On Monday, UM reported 61 active cases of COVID-19. The same day, Missoula broke its daily COVID-19 record with 1,386 total cases reported.
As a vaccinated student, I haven’t worried about being a part of these case numbers since I got my second Pfizer dose back in April. But last week, I had to get my first official COVID-19 test since February, because I was identified as a close contact.
I was lucky — I received my negative test results and only had to miss one day of class. My professor worked with me, and was accommodating for my healthcare needs.
But what about those students who aren’t so lucky — the ones who receive a positive COVID-19 result? What are they supposed to do now that having COVID-19 means missing over a week of mostly in-person classes?
Paula Short, Associate Vice President of Campus Preparedness and Response, as well as the head of UM’s COVID Response Team, said UM professors are encouraged to be flexible in accommodating students. But other than this loose recommendation, there’s no codified policy for how professors are supposed to handle students who get sick. In other words, the University doesn’t have a plan.
Short said the University encouraged flexibility because accommodating students looks different from classroom to classroom. The University is encouraging flexibility for professors who are counting attendance as part of their grade because it doesn’t want students who are feeling sick to come to class, Short added.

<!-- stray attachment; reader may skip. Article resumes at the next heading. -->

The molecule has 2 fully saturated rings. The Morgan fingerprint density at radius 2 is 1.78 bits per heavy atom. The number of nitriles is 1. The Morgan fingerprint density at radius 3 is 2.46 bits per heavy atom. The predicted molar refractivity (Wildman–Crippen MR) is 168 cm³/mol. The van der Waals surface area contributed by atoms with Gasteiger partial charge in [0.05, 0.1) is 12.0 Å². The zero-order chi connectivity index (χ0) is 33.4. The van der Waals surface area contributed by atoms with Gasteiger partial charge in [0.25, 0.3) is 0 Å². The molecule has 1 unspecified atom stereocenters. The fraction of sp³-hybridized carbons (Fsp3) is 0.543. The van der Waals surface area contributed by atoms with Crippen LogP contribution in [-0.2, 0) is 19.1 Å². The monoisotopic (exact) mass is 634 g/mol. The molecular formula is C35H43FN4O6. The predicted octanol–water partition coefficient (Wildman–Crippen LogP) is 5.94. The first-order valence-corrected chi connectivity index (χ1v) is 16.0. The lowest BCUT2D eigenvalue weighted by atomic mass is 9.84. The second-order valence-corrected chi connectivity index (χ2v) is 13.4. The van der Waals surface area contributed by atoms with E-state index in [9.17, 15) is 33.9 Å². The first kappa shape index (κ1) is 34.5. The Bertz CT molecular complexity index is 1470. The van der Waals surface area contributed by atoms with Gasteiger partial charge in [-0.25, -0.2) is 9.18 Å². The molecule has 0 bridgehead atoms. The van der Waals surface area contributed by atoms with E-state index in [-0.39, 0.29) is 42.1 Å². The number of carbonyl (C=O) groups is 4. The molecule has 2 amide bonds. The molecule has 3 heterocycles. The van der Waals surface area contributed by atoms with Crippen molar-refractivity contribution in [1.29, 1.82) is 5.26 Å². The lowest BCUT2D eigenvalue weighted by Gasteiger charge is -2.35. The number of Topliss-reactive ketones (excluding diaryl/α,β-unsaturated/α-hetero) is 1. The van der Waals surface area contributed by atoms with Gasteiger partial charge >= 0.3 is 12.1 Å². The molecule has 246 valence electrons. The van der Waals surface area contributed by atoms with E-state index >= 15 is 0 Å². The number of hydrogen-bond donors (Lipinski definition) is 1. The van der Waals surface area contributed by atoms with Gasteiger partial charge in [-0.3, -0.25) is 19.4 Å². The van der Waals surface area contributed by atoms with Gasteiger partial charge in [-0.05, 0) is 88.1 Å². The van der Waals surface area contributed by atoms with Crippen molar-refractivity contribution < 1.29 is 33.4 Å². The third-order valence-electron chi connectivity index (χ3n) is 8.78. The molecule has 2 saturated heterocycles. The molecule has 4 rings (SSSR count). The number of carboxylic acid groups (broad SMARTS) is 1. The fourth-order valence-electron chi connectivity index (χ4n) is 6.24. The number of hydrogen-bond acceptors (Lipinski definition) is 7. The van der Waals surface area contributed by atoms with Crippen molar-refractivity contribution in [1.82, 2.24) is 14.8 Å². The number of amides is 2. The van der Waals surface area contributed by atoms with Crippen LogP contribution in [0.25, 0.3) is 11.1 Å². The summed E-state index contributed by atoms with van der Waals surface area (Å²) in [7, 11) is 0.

Without a University-wide policy in place, this recommendation of flexibility depends heavily upon individual professors to be communicative with students.
But that willingness to communicate with everything going on is confusing and distressing already, and as more and more students continue to get sick (with 20 to 25% of COVID-19 tests administered at Curry Health Center coming back positive), not having a common policy is irresponsible. We’ve spent a year doing hybrid and Zoom classes. The technology for us to make these accommodations for sick students is in place, but the University hasn’t told professors that making a plan to use them when students are sick is necessary.
The reality of the situation is that our community is breaking records for COVID-19 case numbers, and our case numbers on campus increased from 34 to 61 in a week — almost doubling. But instead of being community leaders and encouraging sick students to stay at home from in-person classes to reduce the spread of COVID-19, the University hasn’t even provided common guidance for what students should do to keep up with school when they do get sick.
The lack of leadership is unacceptable. We’ve seen it in the last year with UM’s past COVID-19 shortcomings: with vaccinations, with COVID-19 transparency and now with sick students. UM has the resources and knowledge to do better — and it should.
— Mariah Thomas, Features Editor
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